Blockfish: Howto.

I just can’t contain it any longer! Let me share the love for this little gem freebie VST effect called blockfish.

Let’s face it, all DSP compressors sound different and behave differently to what the settings say they should be acting like. Compression is such a fundamental part of mix management at the channel level, not only for shaping dynamics, but also for shaping tone colour. Here’s where I share a little trade secret: I’m a blockfish junkie and proud of it!

…And no, this compressor isn’t the cure all for all mix needs, so let’s clear that assumption immediately. However, once you learn how to use this little tool you may just find that it quickly becomes you ‘goto compressor’ for many things. And there are a gazillion different ways you could set it up, but I’m going to share with you my settings that more or less get what I like. First, let’s look at all the parameters:

Front Panel (what you see in front of you when you open up the plugin’s UI)

  • VCA / OPTO Switch > This switches the compressor between it’s two modes of reacting to the input signal. VCA stands for Voltage Controlled Amplitude a refers to how standard compressors simply react in real-time. OPTO is short for Optical, which refers to a classic method where the compressor uses an optical sensor to read the input signal and govern how the compressor works. How the plugin emulates this magical mode is to use a buffer of a short amount of input signal to read the input data. More on this later…

  • Low Cut > This switch when active tells the compressor to ignore below a certain frequency and compress signal only above that cut. When off, the compressor acts on the entire frequency range of the input.

  • Air > When on the Air button engages an exciter that works in tandem with the compressor action, so it effectively makes up for ‘brightness’ lost due to the hardness of the compression (which is common in all DSP compressors).

  • Output > A simple post-volume knob that effects the output volume.

  • Bypass > Simply bypasses the effect for A/B testing.

  • Stereo > When off the plugin mixes the L and R channel of the input signal into a two channel mono output.

  • Compression > This knob does two things at once. Firstly, the more you add to this parameter the ‘deeper’ the threshold where dynamics are altered. Secondly, the more you add to this parameter the post-gain markup is added in respect to how deep the threshold is. Put simply, the more you turn this knob, the more you squash the sound without general gain loss. The amount of compression effects the other aspects of the plugin, as will be explained further down.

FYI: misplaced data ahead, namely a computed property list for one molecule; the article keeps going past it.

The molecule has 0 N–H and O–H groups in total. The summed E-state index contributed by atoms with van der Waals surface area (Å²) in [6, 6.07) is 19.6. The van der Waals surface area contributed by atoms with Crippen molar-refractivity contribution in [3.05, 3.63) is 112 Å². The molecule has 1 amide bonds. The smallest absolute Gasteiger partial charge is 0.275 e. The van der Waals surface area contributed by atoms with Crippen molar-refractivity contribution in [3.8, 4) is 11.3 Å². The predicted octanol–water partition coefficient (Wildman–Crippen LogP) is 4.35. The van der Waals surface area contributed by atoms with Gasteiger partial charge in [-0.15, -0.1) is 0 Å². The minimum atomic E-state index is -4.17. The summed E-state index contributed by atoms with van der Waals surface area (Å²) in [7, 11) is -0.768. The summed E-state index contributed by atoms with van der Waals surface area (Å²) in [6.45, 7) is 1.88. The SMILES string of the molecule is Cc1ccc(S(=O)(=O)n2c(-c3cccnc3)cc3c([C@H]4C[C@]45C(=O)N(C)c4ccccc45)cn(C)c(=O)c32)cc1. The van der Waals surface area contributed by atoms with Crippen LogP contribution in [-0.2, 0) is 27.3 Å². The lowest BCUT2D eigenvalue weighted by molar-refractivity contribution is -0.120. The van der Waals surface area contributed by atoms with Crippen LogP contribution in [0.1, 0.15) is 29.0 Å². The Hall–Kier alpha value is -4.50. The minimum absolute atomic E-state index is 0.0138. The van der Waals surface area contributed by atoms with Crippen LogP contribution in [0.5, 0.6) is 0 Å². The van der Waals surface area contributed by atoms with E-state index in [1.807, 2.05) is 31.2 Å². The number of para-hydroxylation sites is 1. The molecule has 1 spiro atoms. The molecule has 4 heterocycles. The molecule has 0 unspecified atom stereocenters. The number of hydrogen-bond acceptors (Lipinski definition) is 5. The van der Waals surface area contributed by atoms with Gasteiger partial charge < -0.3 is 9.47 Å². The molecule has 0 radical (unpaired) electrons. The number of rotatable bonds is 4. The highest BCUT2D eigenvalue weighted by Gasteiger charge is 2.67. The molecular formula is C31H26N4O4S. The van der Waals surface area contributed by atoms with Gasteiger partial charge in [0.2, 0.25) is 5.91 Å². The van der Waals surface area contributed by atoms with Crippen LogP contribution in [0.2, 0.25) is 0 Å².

• Saturation > The knob effects how much saturation the compressor employs, both generally over the whole input sound, as well as on transient dynamics (like peaks) depending on how much ‘compression’ is selected.

  • Response > A curious parameter that seems to combine both ‘attack’ and ‘release’ aspects of compression. The lower the setting on this knob the faster the response. The response is also related to what mode the compressor is in, which is static in VCA mode, but configurable in OPTO mode: see below.

  • Complex > This button is down on the bottom left of the plugin interface. It allows you to select two modes of adjustment that affect the sound of the ‘Compression’ parameter. Disengaged it sounds like most DPS compressors, generally transparent; but when engaged Complex sounds fuller and pleasantly louder depending on how much compression you employ.

  • Open switch > On the very left of the plugin interface there is a tiny switch to access the back panel controls. Let’s look at them now.

Back Panel

  • Low Cut Freq > When the ‘Low Cut’ button is active you can select the frequency cut point here with this knob. The higher it is set the more lower end is let through un-compressed.

  • Air Freq > When the ‘Air’ button is active you can select the frequency of the general air emphasis. Pushing it right up shows that it can go up to the very high audible frequencies.

  • Air Level > Related to the ‘Air’ aspect of the compressor, this knob controls the amount of exciter emphasis relative to the amount of compression set. The more you add to the level the more boosted the selected air frequency you have chosen. This makes up beautifully for produced dullness from DSP compression and different input sounds can benefit from different amounts of compensation.